Men who turn to their religious communities for help may face a different set of challenges, particularly if the community—like the Catholic Church—is strongly prolife. While the pope and many bishops have issued statements encouraging men and women who have experienced abortion to seek both spiritual reconcilia-tion and emotional healing, attitudes toward post-abortion ministry can vary widely between parishes.
While Hunter’s own journey to reconciliation after abortion brought him into the Catholic Church, he has encountered attitudes that have given him pause.
“I was in RCIA one night, and the subject was forgiveness,” he says. “One person asked if there were any sins that couldn’t be forgiven. The teacher said, ‘Well, maybe abortion.’ I challenged him because I felt the message of Jesus was that if you really are sincere in your repentance, you will be forgiven. He backed off, but I wish I’d had the courage to share my story at that moment.”
Rodman believes a greater recognition by Catholics that abortion is something inside the church as well as outside would make it easier to offer reconciliation to those experiencing abortion without compromising the church’s defense of the unborn. Many Catholics raised to respect life find themselves making a different choice when confronted with a crisis pregnancy, notes Rodman. “If we can be a community that speaks first of mercy and forgiveness, it may be easier for us to speak the words of truth and justice our culture needs to hear about abortion.”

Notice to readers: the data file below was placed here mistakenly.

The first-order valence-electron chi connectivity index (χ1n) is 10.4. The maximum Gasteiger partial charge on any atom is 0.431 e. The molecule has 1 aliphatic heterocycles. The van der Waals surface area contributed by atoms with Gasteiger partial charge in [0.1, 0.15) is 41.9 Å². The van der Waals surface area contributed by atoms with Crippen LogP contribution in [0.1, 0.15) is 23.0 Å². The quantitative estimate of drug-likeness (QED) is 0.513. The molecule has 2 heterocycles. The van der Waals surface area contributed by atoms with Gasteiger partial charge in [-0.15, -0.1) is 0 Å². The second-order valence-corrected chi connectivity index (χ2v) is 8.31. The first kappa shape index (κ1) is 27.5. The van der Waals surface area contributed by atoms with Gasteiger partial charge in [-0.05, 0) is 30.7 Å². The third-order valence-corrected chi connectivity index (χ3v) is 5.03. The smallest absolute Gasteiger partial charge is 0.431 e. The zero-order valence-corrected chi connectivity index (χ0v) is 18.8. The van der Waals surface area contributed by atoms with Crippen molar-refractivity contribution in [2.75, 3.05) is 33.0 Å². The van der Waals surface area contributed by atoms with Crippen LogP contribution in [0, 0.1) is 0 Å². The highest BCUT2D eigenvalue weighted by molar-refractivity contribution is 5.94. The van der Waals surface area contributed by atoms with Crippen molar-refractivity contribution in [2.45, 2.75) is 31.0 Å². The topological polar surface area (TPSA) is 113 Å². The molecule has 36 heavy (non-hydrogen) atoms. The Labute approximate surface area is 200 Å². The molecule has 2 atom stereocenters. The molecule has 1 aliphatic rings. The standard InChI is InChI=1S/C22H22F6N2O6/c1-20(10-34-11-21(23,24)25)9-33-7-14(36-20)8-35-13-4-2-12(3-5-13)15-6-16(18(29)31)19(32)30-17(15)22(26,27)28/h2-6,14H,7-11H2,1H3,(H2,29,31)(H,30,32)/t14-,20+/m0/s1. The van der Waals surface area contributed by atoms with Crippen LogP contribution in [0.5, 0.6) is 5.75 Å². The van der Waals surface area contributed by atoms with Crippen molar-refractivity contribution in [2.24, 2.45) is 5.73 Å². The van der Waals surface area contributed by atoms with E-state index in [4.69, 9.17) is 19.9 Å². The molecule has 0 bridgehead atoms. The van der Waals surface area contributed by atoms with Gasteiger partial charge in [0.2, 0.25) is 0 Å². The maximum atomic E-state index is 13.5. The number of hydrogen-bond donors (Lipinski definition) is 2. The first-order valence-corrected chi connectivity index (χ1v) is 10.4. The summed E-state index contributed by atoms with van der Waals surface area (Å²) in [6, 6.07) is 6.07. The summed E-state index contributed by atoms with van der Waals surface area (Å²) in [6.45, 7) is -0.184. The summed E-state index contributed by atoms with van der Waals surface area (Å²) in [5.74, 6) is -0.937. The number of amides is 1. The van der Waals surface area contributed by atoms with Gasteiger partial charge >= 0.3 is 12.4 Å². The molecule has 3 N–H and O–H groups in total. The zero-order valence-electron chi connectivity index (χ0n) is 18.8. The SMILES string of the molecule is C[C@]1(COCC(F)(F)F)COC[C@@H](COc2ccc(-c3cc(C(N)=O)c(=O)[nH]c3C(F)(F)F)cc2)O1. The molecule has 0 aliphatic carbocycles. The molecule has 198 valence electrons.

Hunter, for his part, hopes that more men and women come to experience the mercy and forgiveness he and his wife have known. “We did an unspeakable thing. But Jesus died so that even sins as terrible as ours could be forgiven. I wish more people could come to know the power of that forgiveness.”
J. Peter Nixon is a graduate student at the Jesuit School of Theology at Berkeley. Some of the names in this story have been changed to protect the privacy of the individuals involved. This article appeared in the February 2005 (Volume 70; Number 2: pages 12-17) issue of U.S. Catholic.All active news articles